To answer your first question, yes, it is important to use a source that emits high energy beta particles. This will ensure that the radiation is able to penetrate the aluminium sheet and provide accurate measurements. A common source for beta radiation is Strontium-90, which emits high energy beta particles.

Next, to calibrate the apparatus, you will need to determine the relationship between the incident intensity of the radiation and the thickness of the aluminium sheet. This can be done by using aluminium sheets of known thicknesses and measuring the incident and attenuated intensities for each sheet. This will allow you to create a calibration curve or graph, which will help you determine the thickness of unknown aluminium sheets in your experiment.

The linear attenuation coefficient for aluminium can be found in various sources, such as scientific journals or textbooks. It may also be helpful to consult with a physics professor or expert in this field for more accurate and up-to-date information.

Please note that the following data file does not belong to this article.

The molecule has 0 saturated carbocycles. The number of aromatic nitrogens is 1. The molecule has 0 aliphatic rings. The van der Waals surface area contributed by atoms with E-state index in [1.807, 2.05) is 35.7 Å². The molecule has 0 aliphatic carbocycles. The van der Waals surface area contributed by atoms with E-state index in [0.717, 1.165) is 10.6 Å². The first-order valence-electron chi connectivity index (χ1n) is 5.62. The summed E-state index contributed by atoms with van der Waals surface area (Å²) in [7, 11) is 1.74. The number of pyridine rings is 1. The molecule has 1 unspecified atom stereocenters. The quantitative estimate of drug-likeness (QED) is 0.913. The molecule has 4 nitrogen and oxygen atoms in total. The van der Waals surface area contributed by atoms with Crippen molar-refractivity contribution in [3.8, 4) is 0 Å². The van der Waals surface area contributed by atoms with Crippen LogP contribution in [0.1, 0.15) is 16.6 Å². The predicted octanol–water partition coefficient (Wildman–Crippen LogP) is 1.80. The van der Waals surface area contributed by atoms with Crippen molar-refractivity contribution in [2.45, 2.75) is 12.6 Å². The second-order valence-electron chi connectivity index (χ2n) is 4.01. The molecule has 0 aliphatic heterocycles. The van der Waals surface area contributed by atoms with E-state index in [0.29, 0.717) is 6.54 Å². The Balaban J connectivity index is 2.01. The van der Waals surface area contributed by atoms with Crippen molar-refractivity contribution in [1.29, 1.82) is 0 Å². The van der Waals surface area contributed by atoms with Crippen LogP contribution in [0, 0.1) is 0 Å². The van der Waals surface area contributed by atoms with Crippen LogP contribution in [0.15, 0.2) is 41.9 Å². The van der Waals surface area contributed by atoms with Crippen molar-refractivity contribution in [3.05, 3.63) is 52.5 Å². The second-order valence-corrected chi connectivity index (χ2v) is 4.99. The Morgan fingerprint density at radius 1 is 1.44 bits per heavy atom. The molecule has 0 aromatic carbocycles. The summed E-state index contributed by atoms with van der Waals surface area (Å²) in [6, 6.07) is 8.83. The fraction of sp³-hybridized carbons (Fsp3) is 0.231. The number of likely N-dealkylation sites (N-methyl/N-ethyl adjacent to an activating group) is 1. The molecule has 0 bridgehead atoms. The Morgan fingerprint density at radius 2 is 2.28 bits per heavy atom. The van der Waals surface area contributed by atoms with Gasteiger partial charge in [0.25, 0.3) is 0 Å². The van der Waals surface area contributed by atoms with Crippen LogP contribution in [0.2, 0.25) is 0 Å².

In terms of the experiment design, it is important to ensure that all other variables are controlled or kept constant. This includes the distance between the source and the aluminium sheet, the type of detector used, and any external factors that could affect the measurements.

Lastly, it is important to follow all safety protocols when working with beta radiation. This includes wearing appropriate protective gear and handling the source with caution.

Overall, planning and designing an experiment can be a complex process, but with a clear research question, proper calibration and safety measures, and attention to controlling variables, you can ensure accurate and meaningful results.